Plazuelas is a ruined city that existed between 600 and 900 AD, during the Classic Period. The structures are scattered along three slopes which separate two ravines. Among the greatest buildings are several pyramid structures and platforms around a rectangular plaza and the large ball court. Plazuelas is also known for the thousands of rock carvings that are located along the banks of ravines and rock outcrops around the settlement.
Cañada de la Virgen was home to a community between the 6th and 11th centuries AD, in the Epiclassic and Early Postclassic Periods. It was subsequently abandoned and fell into ruin. Its inhabitants were probably members of the Otomí ethnic group, and many archaeologists believe that they had advanced astronomical knowledge that influenced their choice of architecture. Excavation only began comparatively recently – in the 1990s – and has revealed seven large structures.
Peralta was a settlement inhabited between 300 and 750 AD, in the Early Classic Period. Archaeologists continue to debate what the ethnicity of its inhabitants might have been. Architecturally, it is deemed one of the greatest urban areas in the El Bajío region, housing six of the eight known examples of mound and sunken patio layouts in this part of Mexico. Various artefacts are displayed at the site museum.
Taking its name from a Tarasco word meaning “the great way,” El Cóporo comprises a series of villages scattered around a central hill. The inhabitants of these communities lived from crops they grew, among them corn, pumpkin, amaranth, and tomatillo. Having established that the main period of occupation at El Cóporo was in the Late Classic and Early Postclassic Periods, archaeologists attribute its creators to what they call the Tunal Grande Tradition.
The Tamohi Archaeological Zone, which is also known as El Consuelo, stands on the right bank of the Tampaón River. Established during the final centuries of the pre-Hispanic era, it was one of the most important settlements linked to what archaeologists call the Huastec culture. To avoid river flooding, the buildings were built atop large platforms. The site was abandoned in the 16th century, amid the Spanish colonisation of Mexico.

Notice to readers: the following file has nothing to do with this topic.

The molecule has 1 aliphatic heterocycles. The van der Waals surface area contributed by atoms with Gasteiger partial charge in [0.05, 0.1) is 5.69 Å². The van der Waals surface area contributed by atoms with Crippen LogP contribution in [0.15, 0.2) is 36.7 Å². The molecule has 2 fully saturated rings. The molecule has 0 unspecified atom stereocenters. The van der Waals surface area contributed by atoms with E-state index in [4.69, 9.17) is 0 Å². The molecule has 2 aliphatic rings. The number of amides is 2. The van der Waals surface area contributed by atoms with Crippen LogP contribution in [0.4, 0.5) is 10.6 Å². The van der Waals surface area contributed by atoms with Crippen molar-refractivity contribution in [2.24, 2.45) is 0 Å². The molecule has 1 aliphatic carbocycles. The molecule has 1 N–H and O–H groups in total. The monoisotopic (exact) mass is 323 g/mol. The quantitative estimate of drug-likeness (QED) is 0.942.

Also known as “The Place of Water Clouds,” Tamtoc is a settlement built by members of what archaeologists call the Huasteca culture. Around 70 structures remain here, noted for their distinctive rounded corners. Several buildings, such as El Cubilete and El Tantoque, still stand tall. Tamtoc reached the apogee of its development between 900 and 1100 AD, during the Postclassic Period. Various spring rituals are conducted here by local communities.
Altavista was a ritual and astronomical center for people whom archaeologists refer to as members of the Chalchihuites culture. The site reached its apogee during the Classic Period of Mesoamerican archaeology. Altavista’s architecture displays specific alignments with surrounding landscape features that reveal more about its builders’ knowledge of astronomy, which they in turn used to assist their agricultural activities. Evidence for several stone structures survive at the site.
Located within the Juchipila Canyon, Las Ventanas combines residential housing with a civic ceremonial center. Excavation has revealed evidence of habitation as early as the first century AD although it only reached its most developed form in the Epiclassic and into the Postclassic Periods. The site takes its name, which means “The Windows,” from some of the windows of the cliff house here. Focused investigation began in the late 20th century.
Sometimes deemed the most important pre-Hispanic settlement in northern central Mexico, La Quemada began to develop around 350 AD, in the Early Classic Period. It reached its apogee between 600 and 850 AD, before being largely abandoned around 1150 AD. A capital that exerted control over a wide number of settlements around it, it included a range of impressive architectural structures, the ruins of which remain visible today.